It is officially summer in Michigan – because it is after Memorial Day. By the tourist calendar summer is June, July and August but my sensory calendar feels a bit off kilter, maybe more in line with the lunar calendar. I feel like I am in a sort of time warp where we are past the flush of spring blooms but not quite into the full summer blooming course.
This week we decided to once again go down dirt roads, finding some to the west that we haven’t traversed before – excited to find new territory. There weren’t many wildflowers and the landscape was very green, lots of green. It got me thinking about the landscape when we returned to Michigan just two months ago. In mid April we still had barren trees within a monochromatic brown landscape. The major transformations that takes place between winter and summer, and summer and winter still feels miraculous to me after witnessing it many, many times. Unlike me, this story of nature never grows old.
There is a sense of peace that comes from looking over a green landscape that just a month ago was being worked with tractor and plow and is now growing, in various shades of green under a clear blue sky (with a few clouds stretching along the horizon with the sole purpose of providing interest for my landscape photos.)
It is time for the first mowing of the hay fields, and they seem to provide a sneak preview of the harvesting that will take place within the next few months. Julie and I each bought a quart of fresh-picked strawberries at an Amish grocery that we frequently visit. Michigan strawberries are so flavorful but the season is so short. This is the last week so we are picking up a few quarts so I can make freezer jam for us and some to share with daughter-in-law Natalia. She shares so much food with us, so it is fun giving something back to her. I still feel a sense of joy when I preserve food fresh from the fields for our enjoyment throughout the year. I have done some adjusting, however, in the foods I preserve and the ways I do it now that there are just two of us eating and I have less energy.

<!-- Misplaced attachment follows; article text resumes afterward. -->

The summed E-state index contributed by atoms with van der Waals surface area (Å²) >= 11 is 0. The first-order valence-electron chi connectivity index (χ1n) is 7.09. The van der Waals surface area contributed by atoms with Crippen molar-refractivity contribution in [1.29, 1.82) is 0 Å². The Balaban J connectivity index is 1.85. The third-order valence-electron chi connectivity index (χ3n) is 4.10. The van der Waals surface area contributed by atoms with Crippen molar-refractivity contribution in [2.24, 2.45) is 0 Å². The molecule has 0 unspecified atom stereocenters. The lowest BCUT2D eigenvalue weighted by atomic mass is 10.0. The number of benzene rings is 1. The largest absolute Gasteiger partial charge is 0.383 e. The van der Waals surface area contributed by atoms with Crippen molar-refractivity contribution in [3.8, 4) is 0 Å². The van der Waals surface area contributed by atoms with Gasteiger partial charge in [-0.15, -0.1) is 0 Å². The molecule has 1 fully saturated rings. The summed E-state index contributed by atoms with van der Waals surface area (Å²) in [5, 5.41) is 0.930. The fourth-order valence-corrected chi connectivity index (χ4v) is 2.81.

I really miss the old barns when we are in Florida so I’ve been yearning to find some barns that have some architectural or historic beauty. We have been down our local dirt roads so many times that we talk about when we stopped to photograph this or that barn, but don’t stop again. This week I found a new one. I love the curved roof-line of the front extension on this barn and the doors are a beautiful color. Does this farmer have a few artistic genes? Did he pick the color from the Better Homes and Gardens modern barn colors at the local hardware store?
I have been enjoying the fields where the corn is just sprouting, a pleasure that will quickly come to an end because many of the fields have corn that is close to a foot high. There is a special moving pattern formed by these fields when passed in a fast-moving car. Because of our gently rolling hills the plows create gently-curving patterns. It feels very artistic to me, but I image it has more of a scientific or practical bent for the farmer.
It was a very good morning that soothed my soul, allowed me to spend time in conversation with a very special friend, and stimulated my thinking about the beauty I enjoy as I ride dirt roads in the middle of June in lower Michigan. Life is happening at a gentle pace here – and I like it like that.